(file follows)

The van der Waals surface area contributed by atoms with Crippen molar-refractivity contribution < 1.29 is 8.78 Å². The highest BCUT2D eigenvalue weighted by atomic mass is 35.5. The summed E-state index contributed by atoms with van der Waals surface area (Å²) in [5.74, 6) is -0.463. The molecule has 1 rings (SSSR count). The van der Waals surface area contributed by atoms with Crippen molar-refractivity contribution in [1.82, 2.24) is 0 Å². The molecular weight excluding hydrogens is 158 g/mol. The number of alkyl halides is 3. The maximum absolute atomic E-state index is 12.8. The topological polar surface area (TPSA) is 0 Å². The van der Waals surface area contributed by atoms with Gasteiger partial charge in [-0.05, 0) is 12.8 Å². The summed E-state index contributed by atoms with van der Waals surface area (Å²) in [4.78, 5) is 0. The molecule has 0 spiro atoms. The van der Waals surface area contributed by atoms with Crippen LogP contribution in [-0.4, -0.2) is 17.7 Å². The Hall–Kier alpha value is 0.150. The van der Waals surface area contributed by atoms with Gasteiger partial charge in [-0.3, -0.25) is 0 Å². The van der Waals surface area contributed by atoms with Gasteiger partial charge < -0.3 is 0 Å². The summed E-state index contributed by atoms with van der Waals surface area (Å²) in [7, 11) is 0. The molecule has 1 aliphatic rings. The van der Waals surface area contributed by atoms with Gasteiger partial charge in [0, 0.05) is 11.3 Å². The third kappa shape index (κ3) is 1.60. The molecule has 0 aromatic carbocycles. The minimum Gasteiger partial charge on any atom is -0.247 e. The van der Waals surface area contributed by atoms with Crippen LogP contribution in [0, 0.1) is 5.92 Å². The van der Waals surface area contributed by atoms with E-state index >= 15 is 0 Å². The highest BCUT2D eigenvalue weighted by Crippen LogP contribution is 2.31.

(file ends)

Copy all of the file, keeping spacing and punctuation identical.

The van der Waals surface area contributed by atoms with Crippen molar-refractivity contribution < 1.29 is 8.78 Å². The highest BCUT2D eigenvalue weighted by atomic mass is 35.5. The summed E-state index contributed by atoms with van der Waals surface area (Å²) in [5.74, 6) is -0.463. The molecule has 1 rings (SSSR count). The van der Waals surface area contributed by atoms with Crippen molar-refractivity contribution in [1.82, 2.24) is 0 Å². The molecular weight excluding hydrogens is 158 g/mol. The number of alkyl halides is 3. The maximum absolute atomic E-state index is 12.8. The topological polar surface area (TPSA) is 0 Å². The van der Waals surface area contributed by atoms with Gasteiger partial charge in [-0.05, 0) is 12.8 Å². The summed E-state index contributed by atoms with van der Waals surface area (Å²) in [4.78, 5) is 0. The molecule has 0 spiro atoms. The van der Waals surface area contributed by atoms with Crippen LogP contribution in [-0.4, -0.2) is 17.7 Å². The Hall–Kier alpha value is 0.150. The van der Waals surface area contributed by atoms with Gasteiger partial charge in [-0.3, -0.25) is 0 Å². The van der Waals surface area contributed by atoms with Gasteiger partial charge < -0.3 is 0 Å². The summed E-state index contributed by atoms with van der Waals surface area (Å²) in [7, 11) is 0. The molecule has 1 aliphatic rings. The van der Waals surface area contributed by atoms with Gasteiger partial charge in [0, 0.05) is 11.3 Å². The third kappa shape index (κ3) is 1.60. The molecule has 0 aromatic carbocycles. The minimum Gasteiger partial charge on any atom is -0.247 e. The van der Waals surface area contributed by atoms with Crippen LogP contribution in [0, 0.1) is 5.92 Å². The van der Waals surface area contributed by atoms with E-state index >= 15 is 0 Å². The highest BCUT2D eigenvalue weighted by Crippen LogP contribution is 2.31.